The suit dates from the late 1940s, while shoulders were still big.  It is made from wool gabardine.  The jacket is actually reversible, though I can’t see why anyone would wear it on the grey side when they could choose this bright red.

The pants are as streamlined as possible considering the fabric, but they are still pretty bulky.  Around the time that this set mas made, Emilio Pucci was revolutionizing ski wear by using a stretch fabric for the pants.  They were cut much closer to the body and gave a slim look to the skier.  No wonder that they were popular.

There are a lot of nice features on the suit, including zippers at every pocket.

The set was made by White Mountain Ski Wear.  I can’t tell you much about the company, but I’ve seen items with the labels on garments from as early as the 1930s, and as recent as the 1970s.

I acquired this cap, even though it was probably intended for wear by men because I have seen photos of women wearing similar hats for winter sports.

And who could resist that button?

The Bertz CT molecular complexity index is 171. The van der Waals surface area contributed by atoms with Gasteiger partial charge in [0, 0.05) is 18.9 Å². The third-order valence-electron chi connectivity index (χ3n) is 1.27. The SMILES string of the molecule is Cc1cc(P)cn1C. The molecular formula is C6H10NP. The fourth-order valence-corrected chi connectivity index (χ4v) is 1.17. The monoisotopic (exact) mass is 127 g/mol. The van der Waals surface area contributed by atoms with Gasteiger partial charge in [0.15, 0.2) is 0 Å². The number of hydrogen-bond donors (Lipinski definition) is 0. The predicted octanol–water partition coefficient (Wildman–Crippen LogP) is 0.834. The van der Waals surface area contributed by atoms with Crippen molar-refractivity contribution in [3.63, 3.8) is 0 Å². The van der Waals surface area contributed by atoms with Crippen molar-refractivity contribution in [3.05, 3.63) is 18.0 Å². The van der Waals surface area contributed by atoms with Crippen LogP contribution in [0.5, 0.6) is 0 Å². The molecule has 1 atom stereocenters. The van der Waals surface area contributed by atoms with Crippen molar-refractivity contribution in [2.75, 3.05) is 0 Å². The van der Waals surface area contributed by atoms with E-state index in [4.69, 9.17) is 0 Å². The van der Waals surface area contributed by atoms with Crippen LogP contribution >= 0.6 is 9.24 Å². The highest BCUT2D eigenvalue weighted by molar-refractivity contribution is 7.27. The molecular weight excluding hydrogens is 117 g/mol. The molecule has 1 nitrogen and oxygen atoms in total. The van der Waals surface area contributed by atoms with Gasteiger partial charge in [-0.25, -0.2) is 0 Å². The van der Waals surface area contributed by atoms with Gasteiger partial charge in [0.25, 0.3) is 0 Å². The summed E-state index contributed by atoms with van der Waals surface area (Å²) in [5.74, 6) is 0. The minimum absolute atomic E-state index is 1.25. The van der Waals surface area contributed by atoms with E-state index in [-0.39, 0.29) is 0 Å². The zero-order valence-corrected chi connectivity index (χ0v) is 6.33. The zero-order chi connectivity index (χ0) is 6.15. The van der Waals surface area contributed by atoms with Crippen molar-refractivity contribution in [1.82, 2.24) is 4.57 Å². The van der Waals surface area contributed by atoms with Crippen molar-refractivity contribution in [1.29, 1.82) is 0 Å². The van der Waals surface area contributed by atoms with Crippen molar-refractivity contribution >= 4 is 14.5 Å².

I also recently bought this cap.  It was listed by the seller as being from the 1920s, and I can see why she thought that because of the way it fits around the face.  Is is actually a bit later, probably late 1940s.

In 1941 the  Wool Products Labeling Act was implemented in the US, and numbers were given to companies in the order of application.  #7503 was given to Schuessler Knitting Mills of Chicago, sometime in the mid 1940s.  There is a database where these numbers can be looked up, though the number does not give the year of manufacture.  It gives the year the number was issued.  Still, the WPL number is a useful bit of information because it does limit the years that an item could have been made.

11 Comments

Filed under Collecting, Vintage Clothing, Winter Sports

Ladies’ Home Journal, February, 1949